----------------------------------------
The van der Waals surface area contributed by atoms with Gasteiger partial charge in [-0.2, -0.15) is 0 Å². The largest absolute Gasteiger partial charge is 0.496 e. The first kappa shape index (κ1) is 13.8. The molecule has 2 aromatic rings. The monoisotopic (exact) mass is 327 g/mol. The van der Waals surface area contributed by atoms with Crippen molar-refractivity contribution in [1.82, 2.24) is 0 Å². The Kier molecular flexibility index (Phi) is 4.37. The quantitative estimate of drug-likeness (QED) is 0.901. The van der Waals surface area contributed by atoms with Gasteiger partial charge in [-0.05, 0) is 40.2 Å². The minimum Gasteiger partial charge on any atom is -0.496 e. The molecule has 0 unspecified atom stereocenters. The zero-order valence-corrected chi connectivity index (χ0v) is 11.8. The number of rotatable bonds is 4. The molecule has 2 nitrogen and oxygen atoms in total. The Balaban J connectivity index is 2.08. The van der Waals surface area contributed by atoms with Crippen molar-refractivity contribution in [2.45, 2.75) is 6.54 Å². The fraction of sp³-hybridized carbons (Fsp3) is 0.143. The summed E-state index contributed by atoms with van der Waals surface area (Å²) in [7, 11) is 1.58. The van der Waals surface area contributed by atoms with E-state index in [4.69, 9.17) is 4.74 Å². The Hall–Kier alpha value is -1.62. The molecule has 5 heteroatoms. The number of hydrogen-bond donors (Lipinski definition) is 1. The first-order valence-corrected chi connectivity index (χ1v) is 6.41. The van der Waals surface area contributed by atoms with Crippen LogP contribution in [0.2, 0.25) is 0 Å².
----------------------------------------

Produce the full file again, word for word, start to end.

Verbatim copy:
The van der Waals surface area contributed by atoms with Gasteiger partial charge in [-0.2, -0.15) is 0 Å². The largest absolute Gasteiger partial charge is 0.496 e. The first kappa shape index (κ1) is 13.8. The molecule has 2 aromatic rings. The monoisotopic (exact) mass is 327 g/mol. The van der Waals surface area contributed by atoms with Crippen molar-refractivity contribution in [1.82, 2.24) is 0 Å². The Kier molecular flexibility index (Phi) is 4.37. The quantitative estimate of drug-likeness (QED) is 0.901. The van der Waals surface area contributed by atoms with Gasteiger partial charge in [-0.05, 0) is 40.2 Å². The minimum Gasteiger partial charge on any atom is -0.496 e. The molecule has 0 unspecified atom stereocenters. The zero-order valence-corrected chi connectivity index (χ0v) is 11.8. The number of rotatable bonds is 4. The molecule has 2 nitrogen and oxygen atoms in total. The Balaban J connectivity index is 2.08. The van der Waals surface area contributed by atoms with Crippen molar-refractivity contribution in [2.45, 2.75) is 6.54 Å². The fraction of sp³-hybridized carbons (Fsp3) is 0.143. The summed E-state index contributed by atoms with van der Waals surface area (Å²) in [7, 11) is 1.58. The van der Waals surface area contributed by atoms with E-state index in [4.69, 9.17) is 4.74 Å². The Hall–Kier alpha value is -1.62. The molecule has 5 heteroatoms. The number of hydrogen-bond donors (Lipinski definition) is 1. The first-order valence-corrected chi connectivity index (χ1v) is 6.41. The van der Waals surface area contributed by atoms with Crippen LogP contribution in [0.2, 0.25) is 0 Å².